A research thyroidologist specializes in the development of new techniques, diagnostics, and medicine for thyroid conditions, but does not typically treat patients.
An endocrinologist can choose to focus on one or the other – treating patients (clinical) or research. Dr. Guttler does both. He is actively involved in the advancement of research, which he then uses to educate and treat his patients and train other doctors.
An interventional thyroidologist is able to look at all possible treatments and find the solution that is the least invasive with the most predictable results.
Rather than resorting to surgical treatment, an interventional approach can be the alternative many thyroid cancer patients seek.
Dr. Guttler creates customized treatment plans for each patient using techniques that are non-invasive and can eliminate the need for surgery or hospitalization.
When you are told there is an abnormal thyroid blood result.
When your physician wants to treat you for hypo- or hyperthyroidism, request a consultation first. The most common mistake is failure to get a consultation when the TSH test is abnormal.
Both hypothyroidism and hyperthyroidism have abnormal TSH testing, but this is not enough reason for treatment until the cause is known. Treatment by your family physician can be risky without a thyroid consultation and a complete thyroid evaluation, including ultrasound.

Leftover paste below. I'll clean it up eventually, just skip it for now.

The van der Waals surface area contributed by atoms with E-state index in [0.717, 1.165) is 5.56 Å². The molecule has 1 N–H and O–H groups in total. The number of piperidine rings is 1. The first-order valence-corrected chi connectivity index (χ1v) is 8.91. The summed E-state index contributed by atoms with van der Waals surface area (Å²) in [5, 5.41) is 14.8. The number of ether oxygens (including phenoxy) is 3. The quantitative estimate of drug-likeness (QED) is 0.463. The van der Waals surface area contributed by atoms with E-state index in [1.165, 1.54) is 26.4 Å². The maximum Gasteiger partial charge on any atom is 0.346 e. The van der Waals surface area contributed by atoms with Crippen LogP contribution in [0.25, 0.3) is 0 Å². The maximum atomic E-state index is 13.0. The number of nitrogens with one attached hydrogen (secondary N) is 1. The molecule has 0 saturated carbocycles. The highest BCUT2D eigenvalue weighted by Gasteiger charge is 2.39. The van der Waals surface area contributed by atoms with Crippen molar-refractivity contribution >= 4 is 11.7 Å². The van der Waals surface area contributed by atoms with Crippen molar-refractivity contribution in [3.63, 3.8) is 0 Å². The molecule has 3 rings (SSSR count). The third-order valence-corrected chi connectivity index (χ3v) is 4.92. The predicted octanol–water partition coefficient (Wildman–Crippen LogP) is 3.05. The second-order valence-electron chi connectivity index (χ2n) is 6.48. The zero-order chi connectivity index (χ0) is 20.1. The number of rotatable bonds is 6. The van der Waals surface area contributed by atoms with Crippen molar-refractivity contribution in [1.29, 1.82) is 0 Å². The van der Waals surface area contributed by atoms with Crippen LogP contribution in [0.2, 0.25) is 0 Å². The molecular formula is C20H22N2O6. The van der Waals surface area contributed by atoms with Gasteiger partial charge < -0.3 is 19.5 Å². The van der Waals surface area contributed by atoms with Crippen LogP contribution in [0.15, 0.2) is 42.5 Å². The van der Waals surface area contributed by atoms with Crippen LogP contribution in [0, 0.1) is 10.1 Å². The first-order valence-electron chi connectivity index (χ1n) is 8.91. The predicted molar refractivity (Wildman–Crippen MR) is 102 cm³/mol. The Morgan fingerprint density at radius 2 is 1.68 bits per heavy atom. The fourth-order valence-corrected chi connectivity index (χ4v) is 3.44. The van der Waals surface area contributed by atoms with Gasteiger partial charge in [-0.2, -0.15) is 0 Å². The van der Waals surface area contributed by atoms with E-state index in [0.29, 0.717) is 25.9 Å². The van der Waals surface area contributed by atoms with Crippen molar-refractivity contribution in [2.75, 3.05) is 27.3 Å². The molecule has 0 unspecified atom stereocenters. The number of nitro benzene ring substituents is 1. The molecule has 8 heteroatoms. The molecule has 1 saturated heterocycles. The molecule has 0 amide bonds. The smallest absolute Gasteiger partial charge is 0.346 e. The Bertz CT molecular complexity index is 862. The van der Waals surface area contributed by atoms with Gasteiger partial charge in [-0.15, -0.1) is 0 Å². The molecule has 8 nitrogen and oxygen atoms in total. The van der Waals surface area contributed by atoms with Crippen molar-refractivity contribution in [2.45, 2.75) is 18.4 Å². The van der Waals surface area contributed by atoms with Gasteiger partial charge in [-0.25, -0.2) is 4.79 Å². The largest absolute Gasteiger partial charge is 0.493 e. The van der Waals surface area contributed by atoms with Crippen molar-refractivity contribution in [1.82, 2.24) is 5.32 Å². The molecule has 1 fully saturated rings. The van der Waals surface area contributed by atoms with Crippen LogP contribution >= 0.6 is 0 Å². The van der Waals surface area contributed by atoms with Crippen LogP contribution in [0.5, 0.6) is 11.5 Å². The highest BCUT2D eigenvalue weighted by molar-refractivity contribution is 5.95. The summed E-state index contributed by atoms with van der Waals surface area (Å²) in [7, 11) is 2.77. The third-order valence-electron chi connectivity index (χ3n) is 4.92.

When you are told there is a mass in the thyroid.
It is best to get a referral to a thyroid expert before you allow a biopsy or any further studies.
When you are told you need surgery.
A complete thyroid evaluation may render a different diagnosis. Ultrasound-guided biopsy should be the standard in thyroid needle biopsy, as it can determine whether surgery is necessary.
When you are scheduled for thyroid surgery.
A thyroidologist consultation will let you know whether the surgery is actually necessary and if so, whether your surgeon is qualified to offer low-risk care. Clinical thyroidologists will then recommend a thyroid surgeon if surgery is necessary.
Remember, thyroid surgery for nodules is not an emergency. It is an elective surgery and you have plenty of time to consult a specialist in the thyroid gland to determine whether surgery should be performed and to be referred to the most qualified thyroid surgeon.